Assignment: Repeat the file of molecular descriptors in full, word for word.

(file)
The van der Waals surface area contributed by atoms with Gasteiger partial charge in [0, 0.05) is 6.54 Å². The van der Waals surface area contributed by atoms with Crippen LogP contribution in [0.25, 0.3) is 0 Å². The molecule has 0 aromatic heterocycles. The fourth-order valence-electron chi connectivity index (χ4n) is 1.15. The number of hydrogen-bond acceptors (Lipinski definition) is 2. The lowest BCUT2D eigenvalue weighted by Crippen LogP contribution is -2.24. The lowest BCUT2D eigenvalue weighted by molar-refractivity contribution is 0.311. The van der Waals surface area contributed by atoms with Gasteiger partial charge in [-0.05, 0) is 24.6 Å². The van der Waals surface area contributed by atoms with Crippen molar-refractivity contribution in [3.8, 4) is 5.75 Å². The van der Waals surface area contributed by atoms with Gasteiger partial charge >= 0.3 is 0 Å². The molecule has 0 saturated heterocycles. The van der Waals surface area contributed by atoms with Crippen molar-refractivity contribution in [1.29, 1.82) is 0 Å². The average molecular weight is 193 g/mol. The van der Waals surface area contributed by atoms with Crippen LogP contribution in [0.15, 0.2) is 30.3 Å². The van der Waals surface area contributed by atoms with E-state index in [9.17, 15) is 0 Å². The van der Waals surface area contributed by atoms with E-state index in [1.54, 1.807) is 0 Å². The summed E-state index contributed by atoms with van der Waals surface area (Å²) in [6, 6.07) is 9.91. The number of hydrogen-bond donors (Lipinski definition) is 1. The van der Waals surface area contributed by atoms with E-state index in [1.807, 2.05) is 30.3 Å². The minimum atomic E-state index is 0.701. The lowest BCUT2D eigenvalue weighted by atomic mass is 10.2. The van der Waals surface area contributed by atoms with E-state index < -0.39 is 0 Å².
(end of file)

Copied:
The van der Waals surface area contributed by atoms with Gasteiger partial charge in [0, 0.05) is 6.54 Å². The van der Waals surface area contributed by atoms with Crippen LogP contribution in [0.25, 0.3) is 0 Å². The molecule has 0 aromatic heterocycles. The fourth-order valence-electron chi connectivity index (χ4n) is 1.15. The number of hydrogen-bond acceptors (Lipinski definition) is 2. The lowest BCUT2D eigenvalue weighted by Crippen LogP contribution is -2.24. The lowest BCUT2D eigenvalue weighted by molar-refractivity contribution is 0.311. The van der Waals surface area contributed by atoms with Gasteiger partial charge in [-0.05, 0) is 24.6 Å². The van der Waals surface area contributed by atoms with Crippen molar-refractivity contribution in [3.8, 4) is 5.75 Å². The van der Waals surface area contributed by atoms with Gasteiger partial charge >= 0.3 is 0 Å². The molecule has 0 saturated heterocycles. The van der Waals surface area contributed by atoms with Crippen molar-refractivity contribution in [1.29, 1.82) is 0 Å². The average molecular weight is 193 g/mol. The van der Waals surface area contributed by atoms with Crippen LogP contribution in [0.15, 0.2) is 30.3 Å². The van der Waals surface area contributed by atoms with E-state index in [9.17, 15) is 0 Å². The van der Waals surface area contributed by atoms with E-state index in [1.54, 1.807) is 0 Å². The summed E-state index contributed by atoms with van der Waals surface area (Å²) in [6, 6.07) is 9.91. The number of hydrogen-bond donors (Lipinski definition) is 1. The van der Waals surface area contributed by atoms with E-state index in [1.807, 2.05) is 30.3 Å². The minimum atomic E-state index is 0.701. The lowest BCUT2D eigenvalue weighted by atomic mass is 10.2. The van der Waals surface area contributed by atoms with E-state index < -0.39 is 0 Å².